The changes adolescents experience in their bodies, the attraction to the opposite sex coupled with pressure to conform to what “everyone is doing” compel adolescents to experiment and explore especially on matters related to sexuality.
Adolescents have problems with their body image; boys are under pressure to look masculine; they worry when they delay in experiencing wet dreams and are not confident to be “men enough” with regard to the size of their private parts. They also feel pressured to prove the ability to have sex. Girls on the other hand worry about the shape of their bodies and how attractive they look and dress.
According to Ministry of Health Assistant Director-Adolescent Health Dr. Kakungu Simpungwe, adolescents are hungry for information and listen to the loudest voice in their networks.
Television, internet and peers are the main sources of information of modern adolescents.
They get inaccurate information as their choice of sources of information is biased towards those that promote specific products and never discuss implications of risky health behaviour.
Television and internet portrays sex to be glamorous and something you can engage in at any time without worrying about any health consequences.
While some adolescents engage in sex to experience what they watch and read on internet others practice what they are told by their peers. Advice from peers range from herbs to use to enlarge private parts; to “speed up” the maturation of the body (pubic hair, wet dreams, big breasts and hips); to experience maximum sexual pleasure and to engage in sex with older men and women in exchange for gifts, money and good marks at school or college.
Adolescents rarely consult parents or other grown-ups on challenges they face.
In the past relatives or traditional counsellors took up the responsibility to provide counsel to adolescents on personal hygiene, sexuality and how to take up new roles and responsibilities in the family and community.
It was a taboo for parents to talk to their children on sex and reproductive organs.
With civilisation and the focus on pursuing careers, modern Zambian families prefer having nuclear families and maintain distant relationships with relatives whom they interact with once in a while.
Because parents are too busy with their work, they neither have quality time to initiate any discussions with adolescents nor monitor their movements to ascertain whether or not their children have problems and whom they are interacting with.
Some adolescents find themselves with friends who influence them to use drugs and alcohol and to engage in risky sexual activities.
When parents find time to talk to their children, discussions should not focus on issuing threats, giving instructions and complaining about their children’s weaknesses and mistakes.
Adolescents need and treasure accurate information on reproductive and general health and counsel from people they trust to increase health literacy, knowledge and skills to resist peer pressure, be assertive/confident and to delay sex debut.
Generally, health literacy levels are low among Zambian adolescents. For instance, one survey revealed that comprehensive knowledge of modes of HIV transmission and common myths and misconceptions remains low among adolescents at 39% for girls and 42% for males.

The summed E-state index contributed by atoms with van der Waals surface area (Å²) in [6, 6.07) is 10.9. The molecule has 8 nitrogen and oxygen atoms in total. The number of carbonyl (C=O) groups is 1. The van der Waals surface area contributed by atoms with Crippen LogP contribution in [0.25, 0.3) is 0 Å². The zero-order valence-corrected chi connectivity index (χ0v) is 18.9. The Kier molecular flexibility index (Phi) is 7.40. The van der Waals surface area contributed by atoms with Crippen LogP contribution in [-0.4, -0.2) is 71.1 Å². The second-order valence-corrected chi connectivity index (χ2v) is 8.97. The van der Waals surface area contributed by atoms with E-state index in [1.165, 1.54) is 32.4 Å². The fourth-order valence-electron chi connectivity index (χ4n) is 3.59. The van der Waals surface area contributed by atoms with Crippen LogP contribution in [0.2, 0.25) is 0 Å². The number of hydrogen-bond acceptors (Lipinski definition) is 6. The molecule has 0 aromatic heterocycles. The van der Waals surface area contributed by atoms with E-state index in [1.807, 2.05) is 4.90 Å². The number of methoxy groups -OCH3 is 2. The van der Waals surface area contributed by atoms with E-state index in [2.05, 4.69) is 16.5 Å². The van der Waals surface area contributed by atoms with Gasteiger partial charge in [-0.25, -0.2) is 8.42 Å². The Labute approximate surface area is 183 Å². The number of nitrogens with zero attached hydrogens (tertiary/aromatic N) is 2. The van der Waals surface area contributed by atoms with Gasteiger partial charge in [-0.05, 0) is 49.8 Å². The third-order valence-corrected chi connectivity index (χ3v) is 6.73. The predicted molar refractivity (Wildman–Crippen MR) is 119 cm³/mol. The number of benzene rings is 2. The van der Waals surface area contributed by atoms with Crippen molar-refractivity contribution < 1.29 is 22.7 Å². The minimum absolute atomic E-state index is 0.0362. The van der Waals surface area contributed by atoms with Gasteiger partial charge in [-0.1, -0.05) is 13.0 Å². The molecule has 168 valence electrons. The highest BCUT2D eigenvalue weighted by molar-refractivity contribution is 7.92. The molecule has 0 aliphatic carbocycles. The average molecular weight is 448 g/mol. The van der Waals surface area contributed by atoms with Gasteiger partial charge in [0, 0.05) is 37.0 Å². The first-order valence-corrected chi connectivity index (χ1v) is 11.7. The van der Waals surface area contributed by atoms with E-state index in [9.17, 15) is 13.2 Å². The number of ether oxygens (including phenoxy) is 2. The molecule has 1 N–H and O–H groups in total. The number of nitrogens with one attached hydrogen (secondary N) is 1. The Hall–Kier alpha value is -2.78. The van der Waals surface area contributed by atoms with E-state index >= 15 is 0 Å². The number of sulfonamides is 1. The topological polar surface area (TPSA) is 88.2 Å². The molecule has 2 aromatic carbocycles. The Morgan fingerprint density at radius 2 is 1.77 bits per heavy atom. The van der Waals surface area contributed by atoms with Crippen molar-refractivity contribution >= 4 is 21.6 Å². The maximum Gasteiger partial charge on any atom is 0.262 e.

Limited access to health information because of long distances or simply because no one is there to give health information is one contributing factor.
According to ZDHS 2014, only 11.7% of 15-19-year-old females and 15.3% males were exposed to media.
The same report revealed that 64.5% of all Zambian households had at least one member of the household owning a mobile phone and hence had access to mobile phone. However, data on adolescent access to and use of ICT are minimal.
In its quest to increase adolescents’ health literacy and utilisation of health services the Ministry of Health working with other line ministries and partners is using information, education and communication materials, especially posters on various health problems and trained peer educators who operate in health facilities in adolescent health spaces.
The purpose of the adolescent health spaces is to provide a platform for adolescents to freely access information on substance abuse, HIV/AIDs, STIs, mental health and sexual and reproductive health services for informed decision making and to acquire skills to be resilient, assertive and delay sex debut.
Other channels government is using to educate young people include:
Working with youth led advocacy organisations such as Alliance for accountability Advocates Zambia (AAAZ) and Restless Development;
Media platforms including mobile phone networks (U-Reports),
Facebook (Tikambe-Natulande, MoH Facebook),
Radio programmes (Tikambe, Test Your Life),
toll-free helplines (116 Childline, 5600 general information and 933 for GBV) and
This column; thank you, The Sun Newspaper management for giving us this free space.
Improving adolescents’ health literacy calls for concerted efforts and consistence in messaging at community level. I urge all stakeholders to support the Ministry of Health agenda of promoting good health for all citizens. We should discourage the spread of wrong messages such as herbal medication to alter function of private parts and abuse of alcohol.
Health Tip: Consistent use of condoms protects you from STIs and pregnancy. Use condoms whenever you have sex with a person whose HIV status you don’t know no matter how long you know them